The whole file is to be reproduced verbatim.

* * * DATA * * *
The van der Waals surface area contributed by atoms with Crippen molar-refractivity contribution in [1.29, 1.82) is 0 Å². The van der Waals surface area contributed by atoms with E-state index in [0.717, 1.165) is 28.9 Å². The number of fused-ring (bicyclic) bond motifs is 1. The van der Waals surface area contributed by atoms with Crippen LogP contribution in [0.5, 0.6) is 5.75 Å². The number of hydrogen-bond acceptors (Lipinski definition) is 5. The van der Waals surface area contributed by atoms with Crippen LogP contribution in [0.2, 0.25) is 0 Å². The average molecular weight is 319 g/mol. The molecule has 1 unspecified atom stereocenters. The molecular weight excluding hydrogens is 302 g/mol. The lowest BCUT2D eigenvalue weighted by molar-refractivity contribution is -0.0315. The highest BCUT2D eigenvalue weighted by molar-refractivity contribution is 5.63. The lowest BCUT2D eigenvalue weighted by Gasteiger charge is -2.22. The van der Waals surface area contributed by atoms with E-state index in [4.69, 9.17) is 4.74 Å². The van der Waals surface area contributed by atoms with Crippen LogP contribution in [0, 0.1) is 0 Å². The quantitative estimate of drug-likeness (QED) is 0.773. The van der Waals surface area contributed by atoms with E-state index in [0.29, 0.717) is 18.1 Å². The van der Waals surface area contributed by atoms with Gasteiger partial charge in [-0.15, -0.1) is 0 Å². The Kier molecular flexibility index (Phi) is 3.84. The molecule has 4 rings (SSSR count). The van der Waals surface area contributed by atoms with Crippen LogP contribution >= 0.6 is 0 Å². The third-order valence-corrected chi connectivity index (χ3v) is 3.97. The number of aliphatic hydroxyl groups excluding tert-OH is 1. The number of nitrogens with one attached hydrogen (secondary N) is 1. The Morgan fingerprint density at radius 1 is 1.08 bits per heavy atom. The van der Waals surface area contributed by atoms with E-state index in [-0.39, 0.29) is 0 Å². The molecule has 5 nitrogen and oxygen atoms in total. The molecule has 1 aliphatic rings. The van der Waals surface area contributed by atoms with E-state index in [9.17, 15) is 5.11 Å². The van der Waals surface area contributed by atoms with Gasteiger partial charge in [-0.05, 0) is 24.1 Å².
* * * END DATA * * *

The van der Waals surface area contributed by atoms with Crippen molar-refractivity contribution in [1.29, 1.82) is 0 Å². The van der Waals surface area contributed by atoms with E-state index in [0.717, 1.165) is 28.9 Å². The number of fused-ring (bicyclic) bond motifs is 1. The van der Waals surface area contributed by atoms with Crippen LogP contribution in [0.5, 0.6) is 5.75 Å². The number of hydrogen-bond acceptors (Lipinski definition) is 5. The van der Waals surface area contributed by atoms with Crippen LogP contribution in [0.2, 0.25) is 0 Å². The average molecular weight is 319 g/mol. The molecule has 1 unspecified atom stereocenters. The molecular weight excluding hydrogens is 302 g/mol. The lowest BCUT2D eigenvalue weighted by molar-refractivity contribution is -0.0315. The highest BCUT2D eigenvalue weighted by molar-refractivity contribution is 5.63. The lowest BCUT2D eigenvalue weighted by Gasteiger charge is -2.22. The van der Waals surface area contributed by atoms with E-state index in [4.69, 9.17) is 4.74 Å². The van der Waals surface area contributed by atoms with Crippen LogP contribution in [0, 0.1) is 0 Å². The quantitative estimate of drug-likeness (QED) is 0.773. The van der Waals surface area contributed by atoms with E-state index in [0.29, 0.717) is 18.1 Å². The van der Waals surface area contributed by atoms with Gasteiger partial charge in [-0.15, -0.1) is 0 Å². The Kier molecular flexibility index (Phi) is 3.84. The molecule has 4 rings (SSSR count). The van der Waals surface area contributed by atoms with Crippen LogP contribution >= 0.6 is 0 Å². The third-order valence-corrected chi connectivity index (χ3v) is 3.97. The number of aliphatic hydroxyl groups excluding tert-OH is 1. The number of nitrogens with one attached hydrogen (secondary N) is 1. The Morgan fingerprint density at radius 1 is 1.08 bits per heavy atom. The van der Waals surface area contributed by atoms with E-state index in [-0.39, 0.29) is 0 Å². The molecule has 5 nitrogen and oxygen atoms in total. The molecule has 1 aliphatic rings. The van der Waals surface area contributed by atoms with E-state index in [9.17, 15) is 5.11 Å². The van der Waals surface area contributed by atoms with Gasteiger partial charge in [-0.05, 0) is 24.1 Å².